In this post, we are happy to feature some work by Maya Weeks, a multimedia artist and independent scholar interested in a range of related topics like marine toxic dumping, oceanic geopolitics, global capitalism, climate change, and ocean trash. She brings together poetry, visual art, essay, and science in configurations that are refreshing and intriguing.

Maya and I have never met in person, but have been corresponding via email for the past six months, sharing the latest facets of our worry and wonder at the marine world and all its entanglements. Amongst the GeoCritique team, one of our greatest hopes for the site is that it can extend nascent connections such as these and bring new dimensions to our conversations. Maya’s work seems to me at least to be an ideal jumping-off point for the kind of undisciplined collaborations and conversations we hope to foster. To borrow from Antonio Benitez-Rojo, himself a great writer on marine worlds, ultimately perhaps such exchanges can help to build a kind of “generalized promiscuity” among different kinds of knowledges, rather than the “legal marriages” of institutionalized interdisciplinarity to which we’ve grown accustomed.[1]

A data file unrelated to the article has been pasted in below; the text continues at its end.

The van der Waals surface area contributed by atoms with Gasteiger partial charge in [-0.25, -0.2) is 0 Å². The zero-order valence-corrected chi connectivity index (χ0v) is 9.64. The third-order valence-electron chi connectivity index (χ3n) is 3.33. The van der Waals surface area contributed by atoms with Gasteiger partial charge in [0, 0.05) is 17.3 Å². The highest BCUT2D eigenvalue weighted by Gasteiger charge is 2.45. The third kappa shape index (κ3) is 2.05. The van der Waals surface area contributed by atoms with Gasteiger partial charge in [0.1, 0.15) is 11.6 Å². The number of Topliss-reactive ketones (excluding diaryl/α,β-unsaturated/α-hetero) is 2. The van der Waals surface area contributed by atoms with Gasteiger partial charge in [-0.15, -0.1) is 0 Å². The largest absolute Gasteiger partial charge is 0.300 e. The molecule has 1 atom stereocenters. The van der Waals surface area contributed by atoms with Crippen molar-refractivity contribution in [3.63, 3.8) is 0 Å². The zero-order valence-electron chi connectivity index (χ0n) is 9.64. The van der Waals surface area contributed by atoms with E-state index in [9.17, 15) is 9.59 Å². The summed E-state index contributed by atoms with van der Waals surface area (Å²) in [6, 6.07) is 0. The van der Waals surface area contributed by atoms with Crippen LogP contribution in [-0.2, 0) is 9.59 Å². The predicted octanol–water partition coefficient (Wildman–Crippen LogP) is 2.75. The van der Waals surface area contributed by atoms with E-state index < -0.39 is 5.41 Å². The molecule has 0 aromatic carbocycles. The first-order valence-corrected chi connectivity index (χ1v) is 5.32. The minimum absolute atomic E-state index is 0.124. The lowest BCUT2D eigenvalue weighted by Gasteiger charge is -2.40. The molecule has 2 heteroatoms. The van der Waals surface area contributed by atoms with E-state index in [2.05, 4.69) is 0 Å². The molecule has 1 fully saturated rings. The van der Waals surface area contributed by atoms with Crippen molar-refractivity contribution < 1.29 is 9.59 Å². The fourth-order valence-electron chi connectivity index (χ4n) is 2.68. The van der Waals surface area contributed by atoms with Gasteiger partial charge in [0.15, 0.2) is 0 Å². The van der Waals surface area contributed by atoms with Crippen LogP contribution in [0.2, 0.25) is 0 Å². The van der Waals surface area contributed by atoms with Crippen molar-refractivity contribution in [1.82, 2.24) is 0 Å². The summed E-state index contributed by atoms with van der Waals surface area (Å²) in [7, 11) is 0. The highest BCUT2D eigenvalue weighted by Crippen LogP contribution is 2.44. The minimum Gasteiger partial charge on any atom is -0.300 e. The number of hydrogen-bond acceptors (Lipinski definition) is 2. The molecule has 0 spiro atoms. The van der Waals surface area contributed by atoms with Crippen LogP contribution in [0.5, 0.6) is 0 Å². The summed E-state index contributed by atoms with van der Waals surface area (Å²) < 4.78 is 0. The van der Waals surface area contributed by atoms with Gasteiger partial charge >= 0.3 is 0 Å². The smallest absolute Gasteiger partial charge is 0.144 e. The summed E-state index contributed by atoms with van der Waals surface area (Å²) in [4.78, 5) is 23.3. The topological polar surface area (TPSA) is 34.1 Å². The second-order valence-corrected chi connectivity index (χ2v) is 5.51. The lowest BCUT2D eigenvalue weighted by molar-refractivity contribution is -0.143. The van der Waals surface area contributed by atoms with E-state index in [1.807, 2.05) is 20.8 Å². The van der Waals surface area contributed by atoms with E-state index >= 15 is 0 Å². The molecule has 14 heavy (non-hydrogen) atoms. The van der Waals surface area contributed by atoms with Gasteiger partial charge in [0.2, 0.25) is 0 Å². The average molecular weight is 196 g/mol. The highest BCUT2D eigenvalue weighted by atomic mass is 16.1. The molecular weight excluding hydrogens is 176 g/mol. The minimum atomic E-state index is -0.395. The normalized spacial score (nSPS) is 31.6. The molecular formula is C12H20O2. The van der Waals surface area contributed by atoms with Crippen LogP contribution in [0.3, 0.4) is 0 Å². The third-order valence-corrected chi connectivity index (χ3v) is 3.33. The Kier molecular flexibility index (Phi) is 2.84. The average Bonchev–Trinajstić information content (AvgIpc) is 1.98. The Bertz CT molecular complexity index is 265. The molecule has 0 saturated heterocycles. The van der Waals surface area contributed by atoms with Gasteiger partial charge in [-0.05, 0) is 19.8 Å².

Below, we’ve featured Maya’s self-published chapbook, LOVE IS NOT A SCARCITY ECONOMY. Have a read and please use the comments section to discuss and/or contact Maya. Maya is currently embarking on the Arctic Sea aboard a tall ship, to undertake some research on marine plastics as part of the Arctic Circle Residency, so response time may be delayed, but we’re excited to see the results!


[1] Benitez-Rojo, A. (1992). The repeating island: The Caribbean and the postmodern perspective. Durham, NC: Duke University Press, 150.


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